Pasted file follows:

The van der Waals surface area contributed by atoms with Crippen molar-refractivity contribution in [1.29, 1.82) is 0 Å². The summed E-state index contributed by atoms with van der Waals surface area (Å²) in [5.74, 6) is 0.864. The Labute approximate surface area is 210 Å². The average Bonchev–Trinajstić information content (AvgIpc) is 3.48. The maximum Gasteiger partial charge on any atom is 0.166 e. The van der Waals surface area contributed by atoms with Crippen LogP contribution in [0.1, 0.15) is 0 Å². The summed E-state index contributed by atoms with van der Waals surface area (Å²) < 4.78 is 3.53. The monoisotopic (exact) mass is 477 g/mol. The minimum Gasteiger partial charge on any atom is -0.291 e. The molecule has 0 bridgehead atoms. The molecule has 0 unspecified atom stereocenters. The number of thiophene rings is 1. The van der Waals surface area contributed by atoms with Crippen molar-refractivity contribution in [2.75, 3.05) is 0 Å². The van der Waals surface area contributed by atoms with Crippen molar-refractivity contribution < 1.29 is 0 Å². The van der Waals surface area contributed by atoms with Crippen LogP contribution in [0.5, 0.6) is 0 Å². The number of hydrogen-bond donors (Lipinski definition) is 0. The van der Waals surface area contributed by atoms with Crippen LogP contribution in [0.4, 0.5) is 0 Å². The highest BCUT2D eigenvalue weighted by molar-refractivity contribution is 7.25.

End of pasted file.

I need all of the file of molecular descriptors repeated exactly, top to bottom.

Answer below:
The van der Waals surface area contributed by atoms with Crippen molar-refractivity contribution in [1.29, 1.82) is 0 Å². The summed E-state index contributed by atoms with van der Waals surface area (Å²) in [5.74, 6) is 0.864. The Labute approximate surface area is 210 Å². The average Bonchev–Trinajstić information content (AvgIpc) is 3.48. The maximum Gasteiger partial charge on any atom is 0.166 e. The van der Waals surface area contributed by atoms with Crippen LogP contribution in [0.1, 0.15) is 0 Å². The summed E-state index contributed by atoms with van der Waals surface area (Å²) < 4.78 is 3.53. The monoisotopic (exact) mass is 477 g/mol. The minimum Gasteiger partial charge on any atom is -0.291 e. The molecule has 0 bridgehead atoms. The molecule has 0 unspecified atom stereocenters. The number of thiophene rings is 1. The van der Waals surface area contributed by atoms with Crippen molar-refractivity contribution in [2.75, 3.05) is 0 Å². The van der Waals surface area contributed by atoms with Crippen molar-refractivity contribution < 1.29 is 0 Å². The van der Waals surface area contributed by atoms with Crippen LogP contribution in [0.5, 0.6) is 0 Å². The number of hydrogen-bond donors (Lipinski definition) is 0. The van der Waals surface area contributed by atoms with Crippen LogP contribution in [0.4, 0.5) is 0 Å². The highest BCUT2D eigenvalue weighted by molar-refractivity contribution is 7.25.